As a professional cook who spent his 20s in kitchens from coast to coast, I’ve grown very fond of the nuances of regional cooking traditions. There are the obvious iconic dishes like gumbo in Louisiana, barbecue in Kansas City, and bagels in NYC. But regional favorites can be as simple as ultra-local cheeses, cured meats, and wines, for example. And some of the best are less refined (but no less satisfying) dishes like the Juicy Lucy in Minneapolis or the strange affinity Taylor County, Wisconsin, has with pickled eggs.
What I’m getting at is this: The recipes and cooking methods developed in these places never would have existed without a history of trial and error by people who cared about the quality of what they feed their friends and families. That said, if you’re about to tackle one of these regional dishes and expect it to have any level of authenticity, find someone from the area and ask for their help.
To make a successful crab boil (which is actually more of a crab steam), two people helped guide me through the process. First: Steve Vilinit, the director of marketing and business development for J.J. McDonnell—a Maryland-based seafood wholesaler—and former director of marketing for the Maryland DNR; second, Bill Brooks of J.M. Clayton Seafood Company, who was my point person for obtaining beautiful Maryland blue crabs.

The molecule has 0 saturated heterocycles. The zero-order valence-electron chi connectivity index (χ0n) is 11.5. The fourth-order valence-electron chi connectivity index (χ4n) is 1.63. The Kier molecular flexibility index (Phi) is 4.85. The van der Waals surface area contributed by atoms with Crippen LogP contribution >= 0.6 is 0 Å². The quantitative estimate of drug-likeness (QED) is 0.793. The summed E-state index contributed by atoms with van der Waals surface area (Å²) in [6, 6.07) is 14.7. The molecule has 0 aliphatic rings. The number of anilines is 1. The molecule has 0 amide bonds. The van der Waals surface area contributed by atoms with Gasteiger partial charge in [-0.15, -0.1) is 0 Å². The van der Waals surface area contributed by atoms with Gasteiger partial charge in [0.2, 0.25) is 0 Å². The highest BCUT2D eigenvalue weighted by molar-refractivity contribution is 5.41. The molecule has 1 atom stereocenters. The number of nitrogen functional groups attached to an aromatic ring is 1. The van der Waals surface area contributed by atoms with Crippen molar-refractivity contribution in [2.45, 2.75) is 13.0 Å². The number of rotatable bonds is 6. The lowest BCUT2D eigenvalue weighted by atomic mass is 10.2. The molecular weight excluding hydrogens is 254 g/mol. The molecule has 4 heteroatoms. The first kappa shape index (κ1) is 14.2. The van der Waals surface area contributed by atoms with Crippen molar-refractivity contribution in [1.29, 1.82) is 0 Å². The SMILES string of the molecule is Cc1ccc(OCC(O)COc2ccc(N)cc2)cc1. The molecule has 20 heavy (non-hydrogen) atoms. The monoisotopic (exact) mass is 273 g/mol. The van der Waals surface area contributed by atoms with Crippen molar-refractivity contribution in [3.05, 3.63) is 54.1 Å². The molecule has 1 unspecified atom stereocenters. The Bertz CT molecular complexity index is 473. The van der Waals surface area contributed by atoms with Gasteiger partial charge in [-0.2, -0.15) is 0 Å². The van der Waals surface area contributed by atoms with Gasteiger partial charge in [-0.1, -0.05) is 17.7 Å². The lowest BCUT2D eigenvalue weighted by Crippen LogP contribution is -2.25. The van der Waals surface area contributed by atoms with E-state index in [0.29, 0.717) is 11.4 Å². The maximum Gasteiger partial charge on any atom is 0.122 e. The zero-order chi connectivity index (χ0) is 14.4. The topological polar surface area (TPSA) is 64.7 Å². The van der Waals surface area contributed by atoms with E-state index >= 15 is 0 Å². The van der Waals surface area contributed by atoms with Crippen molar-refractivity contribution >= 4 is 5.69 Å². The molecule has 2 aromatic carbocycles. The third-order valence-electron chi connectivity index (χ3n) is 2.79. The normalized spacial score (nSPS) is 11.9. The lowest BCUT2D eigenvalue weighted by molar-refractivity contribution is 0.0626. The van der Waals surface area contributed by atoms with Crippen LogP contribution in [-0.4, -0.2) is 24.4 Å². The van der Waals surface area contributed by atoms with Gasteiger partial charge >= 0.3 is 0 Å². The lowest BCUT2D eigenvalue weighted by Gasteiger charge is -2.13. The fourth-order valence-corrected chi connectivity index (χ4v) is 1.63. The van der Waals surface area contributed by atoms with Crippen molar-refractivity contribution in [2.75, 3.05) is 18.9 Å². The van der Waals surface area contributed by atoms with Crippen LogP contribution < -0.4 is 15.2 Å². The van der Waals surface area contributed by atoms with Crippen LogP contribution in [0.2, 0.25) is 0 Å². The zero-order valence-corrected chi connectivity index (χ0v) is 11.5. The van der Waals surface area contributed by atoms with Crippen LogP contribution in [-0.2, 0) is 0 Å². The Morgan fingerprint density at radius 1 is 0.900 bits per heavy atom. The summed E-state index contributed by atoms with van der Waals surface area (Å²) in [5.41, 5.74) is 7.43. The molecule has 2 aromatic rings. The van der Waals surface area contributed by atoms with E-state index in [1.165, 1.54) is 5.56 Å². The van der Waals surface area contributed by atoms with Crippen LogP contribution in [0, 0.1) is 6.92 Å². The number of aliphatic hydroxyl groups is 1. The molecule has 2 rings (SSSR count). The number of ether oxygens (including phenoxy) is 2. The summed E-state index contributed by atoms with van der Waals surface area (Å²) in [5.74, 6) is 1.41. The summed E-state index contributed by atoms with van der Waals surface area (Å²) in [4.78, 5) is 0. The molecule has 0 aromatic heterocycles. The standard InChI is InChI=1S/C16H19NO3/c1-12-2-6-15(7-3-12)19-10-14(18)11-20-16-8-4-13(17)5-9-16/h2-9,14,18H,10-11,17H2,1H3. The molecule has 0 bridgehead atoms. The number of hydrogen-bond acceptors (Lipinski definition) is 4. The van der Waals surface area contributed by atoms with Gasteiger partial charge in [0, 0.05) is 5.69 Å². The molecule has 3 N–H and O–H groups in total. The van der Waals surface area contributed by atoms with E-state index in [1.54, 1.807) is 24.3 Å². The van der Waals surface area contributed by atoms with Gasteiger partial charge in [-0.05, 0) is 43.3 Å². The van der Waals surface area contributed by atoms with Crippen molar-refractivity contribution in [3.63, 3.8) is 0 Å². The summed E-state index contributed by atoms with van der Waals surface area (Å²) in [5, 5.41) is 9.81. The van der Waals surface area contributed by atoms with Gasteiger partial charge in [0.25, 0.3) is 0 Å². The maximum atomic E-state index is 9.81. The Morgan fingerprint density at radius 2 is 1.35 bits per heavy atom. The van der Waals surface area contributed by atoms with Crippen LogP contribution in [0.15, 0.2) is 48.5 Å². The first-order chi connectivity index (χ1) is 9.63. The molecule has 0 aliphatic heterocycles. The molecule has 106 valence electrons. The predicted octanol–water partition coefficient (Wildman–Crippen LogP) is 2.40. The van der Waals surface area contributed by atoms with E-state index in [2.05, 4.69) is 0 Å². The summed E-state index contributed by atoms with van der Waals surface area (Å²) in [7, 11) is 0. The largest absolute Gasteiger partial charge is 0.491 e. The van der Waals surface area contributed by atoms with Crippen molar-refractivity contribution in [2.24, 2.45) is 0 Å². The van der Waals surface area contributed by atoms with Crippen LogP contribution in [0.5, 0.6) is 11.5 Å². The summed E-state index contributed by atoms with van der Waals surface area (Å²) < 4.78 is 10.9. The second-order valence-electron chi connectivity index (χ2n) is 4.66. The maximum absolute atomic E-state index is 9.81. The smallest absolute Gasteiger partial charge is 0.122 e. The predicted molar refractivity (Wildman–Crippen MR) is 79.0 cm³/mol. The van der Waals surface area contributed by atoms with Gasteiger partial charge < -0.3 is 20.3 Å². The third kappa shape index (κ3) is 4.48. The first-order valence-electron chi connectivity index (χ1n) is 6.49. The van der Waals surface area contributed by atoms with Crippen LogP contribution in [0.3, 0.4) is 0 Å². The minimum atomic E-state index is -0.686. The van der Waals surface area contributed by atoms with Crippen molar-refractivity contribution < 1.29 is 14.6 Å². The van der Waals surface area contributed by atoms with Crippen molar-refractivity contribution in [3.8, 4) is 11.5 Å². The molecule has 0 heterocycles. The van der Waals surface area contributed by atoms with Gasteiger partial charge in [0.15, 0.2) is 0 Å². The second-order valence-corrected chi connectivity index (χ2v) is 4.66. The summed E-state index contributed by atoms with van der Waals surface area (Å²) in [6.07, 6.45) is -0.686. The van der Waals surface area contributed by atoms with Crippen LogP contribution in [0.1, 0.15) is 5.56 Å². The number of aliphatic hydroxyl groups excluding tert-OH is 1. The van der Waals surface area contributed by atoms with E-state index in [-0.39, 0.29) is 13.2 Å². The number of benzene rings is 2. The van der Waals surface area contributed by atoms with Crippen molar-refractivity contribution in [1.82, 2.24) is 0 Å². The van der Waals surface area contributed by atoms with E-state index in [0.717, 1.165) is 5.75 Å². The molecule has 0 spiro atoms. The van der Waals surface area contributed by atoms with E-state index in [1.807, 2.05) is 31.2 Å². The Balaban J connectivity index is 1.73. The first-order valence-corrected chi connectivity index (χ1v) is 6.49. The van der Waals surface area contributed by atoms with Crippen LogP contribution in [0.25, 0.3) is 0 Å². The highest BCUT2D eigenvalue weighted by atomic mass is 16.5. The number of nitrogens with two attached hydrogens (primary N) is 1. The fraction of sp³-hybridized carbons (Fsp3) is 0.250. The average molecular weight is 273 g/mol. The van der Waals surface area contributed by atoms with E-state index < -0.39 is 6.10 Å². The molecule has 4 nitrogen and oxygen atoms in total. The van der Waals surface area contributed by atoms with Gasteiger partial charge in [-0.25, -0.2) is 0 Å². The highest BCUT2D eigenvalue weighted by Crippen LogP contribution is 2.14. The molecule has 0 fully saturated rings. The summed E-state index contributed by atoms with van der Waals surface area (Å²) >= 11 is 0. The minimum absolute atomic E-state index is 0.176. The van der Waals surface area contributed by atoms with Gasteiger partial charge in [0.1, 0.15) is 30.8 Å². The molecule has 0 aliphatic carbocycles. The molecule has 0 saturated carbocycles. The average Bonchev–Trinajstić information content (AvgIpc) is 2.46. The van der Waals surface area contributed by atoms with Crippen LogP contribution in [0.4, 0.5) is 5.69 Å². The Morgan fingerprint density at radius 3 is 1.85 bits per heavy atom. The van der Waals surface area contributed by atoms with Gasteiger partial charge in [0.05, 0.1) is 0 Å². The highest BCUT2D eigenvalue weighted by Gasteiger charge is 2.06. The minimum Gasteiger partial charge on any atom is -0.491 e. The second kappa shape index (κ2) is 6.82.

I thought I understood the basic idea of a crab boil, but these guys set me on a path to enlightenment. I took all their advice and tweaked it ever so slightly to fit my needs—mostly so I could use Kramarczuk’s kielbasa. Here are the basics for feeding six hungry people. If you’re looking for crab hammers or other crab supplies, check out Harford Metal Products.
Pages: 1 2